Dating Story

My Boyfriend Met My Family & Laughter Eased The Pressure

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I had no idea when and how to introduce Stephen to my family. He was so excited for that moment, yet I was completely terrified. He’d ask me time and time again, “So when am I meeting them?” “Soon,” I’d say. He’d get so annoyed! I understood his frustration. He wanted to get it over with and had concern that I was hiding him. That was not the case at all. I was just pretty damn nervous. At 17, this was my first time introducing a boyfriend to my family because Mami thought I was just a kid. She always said, “Tu no tienes edad para novio.”

Being the youngest grandchild also didn’t help. So I needed to try extra hard to prove to my familia that I was serious about Stephen. This was not just some puppy love.

After four months of officially dating, and on Thanksgiving to be exact, the day finally arrives. Stephen texts me and tells me that he’s almost there. And I begin to sweat. Everywhere. When he gets there he decides to stand outside my door to prepare himself. Ugh, some help here! I scream internally. Finally, he steps through that door and I smile. Until I realize that Mami is right behind me. I panic. I don’t know what to do with myself. So I get out of the way and watch in amazement as Mami goes in for a hug. Still, I hold my breathe. I know the interrogation is coming. I am sure of it. And I am right.

PLUS: When Your Family Tries to Pray Your Singlehood Away 

“So, how did you guys meet?” Mami asks. She asked me the exact question when I first told her about Stephen. She was clearly trying to see if our stories matched.

“We have mutual friends and I’ve had a couple basketball games at her high school,” he responds.

“Oh… okay. When did you first meet each other?” Mami continues, like she’s Barbara Walters.

“In March,” Stephen says.

“So, where do you live, Stephen?”

“By Bruckner Plaza,” he answers.

“Oh… “ She gives me a killer stare. I know exactly what she’s thinking. Stephen lived by an Old Navy and I would often go on spontaneous trips to “the store.” Now she knows where I really spent those hours.

Surprisingly, Mami doesn’t give me a chancletaso right then and there. In fact, Mami is then super nice to Stephen. I expected her to stare him down after that fact.

“So, when am I meeting everyone else?” Stephen asks, making conversation. Before I can answer, Mami suggests we head over to Abuela’s place. Great, more people! I look at Stephen and his face says it all; he wishes he never said anything.

“Who am I meeting at your grandmothers?”

“Well…everyone,” I reply.

Now in front of Abuela’s door, Stephen performs more breathing exercises to relax. When we finally go in I run into my cousin’s room.

“Please don’t embarrass me, don’t make fun of me today!” I plead. Eight of my cousins stare back at me.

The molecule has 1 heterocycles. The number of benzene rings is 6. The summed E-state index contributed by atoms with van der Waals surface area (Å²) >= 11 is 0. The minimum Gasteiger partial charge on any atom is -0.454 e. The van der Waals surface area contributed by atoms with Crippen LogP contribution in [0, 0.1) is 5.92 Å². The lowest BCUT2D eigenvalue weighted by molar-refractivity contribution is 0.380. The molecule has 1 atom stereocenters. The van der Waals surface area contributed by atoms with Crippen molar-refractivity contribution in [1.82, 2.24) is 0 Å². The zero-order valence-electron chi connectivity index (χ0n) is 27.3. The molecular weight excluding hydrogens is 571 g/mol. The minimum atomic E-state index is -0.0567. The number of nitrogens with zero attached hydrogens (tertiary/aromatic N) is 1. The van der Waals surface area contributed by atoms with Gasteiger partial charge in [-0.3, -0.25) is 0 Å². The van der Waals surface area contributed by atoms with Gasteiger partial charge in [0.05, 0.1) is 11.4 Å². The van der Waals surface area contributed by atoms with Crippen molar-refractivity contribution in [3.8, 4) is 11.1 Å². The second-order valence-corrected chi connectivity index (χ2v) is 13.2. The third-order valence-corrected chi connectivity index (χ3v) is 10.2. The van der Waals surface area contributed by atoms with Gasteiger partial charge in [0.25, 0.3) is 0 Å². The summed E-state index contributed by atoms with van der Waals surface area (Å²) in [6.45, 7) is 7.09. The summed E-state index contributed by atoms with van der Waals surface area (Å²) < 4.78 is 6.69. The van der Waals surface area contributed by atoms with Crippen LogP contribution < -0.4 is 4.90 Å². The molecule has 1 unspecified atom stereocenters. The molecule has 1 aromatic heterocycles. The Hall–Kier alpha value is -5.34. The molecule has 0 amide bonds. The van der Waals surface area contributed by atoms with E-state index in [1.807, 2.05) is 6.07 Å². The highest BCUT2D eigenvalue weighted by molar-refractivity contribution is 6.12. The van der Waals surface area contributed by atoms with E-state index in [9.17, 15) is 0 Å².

I run back outside to Stephen, who doesn’t seem to mind that I abandoned him to warn my cousins. And my cousins, well, when they meet Stephen they heed my warning and are extremely well-behaved, friendly and inclusive. They don’t crack a single joke. But I have a feeling it won’t last long.

Next up are my grandparents and aunts. They hug and kiss Stephen hello and are pleased with the gift he presents to them – chocolate truffles. Abuela pulls me to the side and says, “Se ve como un buen muchacho.” I nod; Stephen is a great man.

Our family ends the night with a game of UNO. And I suck at UNO. Stephen is going to witness my ass whooping. And I am losing drastically. So, of course, they all laugh at my crappy UNO skills, including Stephen. Suddenly, the subject changes from UNO to how hairy my arms are.

“Damn, you’re like a gorilla!” my little cousin Javier shouts.

“Wow, thanks Javi” I respond.

“Haha, It’s true. You’re kind of hairy babe,” Stephen says while laughing his ass off.

I chuckle a little. I am used to everyone picking on me and I notice Stephen is more comfortable around my family because of it. It is like he is part of the family, my family. So, although being called a gorilla is annoying, I am grateful for my cousins jokes. Now Stephen is invited to all family functions and doesn’t even need to meditate beforehand.

Alanna is an aspiring writer and editor. Currently a student at Lehman College pursuing her degree in Media Communication Studies, she spends her leisure time hopping from beauty shop to beauty shop, comparing natural hair products for curly gals. The proud Afro Latina was often told she had “pelo malo” (bad hair) and she wants to put a stop to the damaging idea that straight hair is the only hair that will land you a dream job or man. A promoter of self-love, Alanna also encourages women of all backgrounds to love themselves and to not conform to patriarchal norms.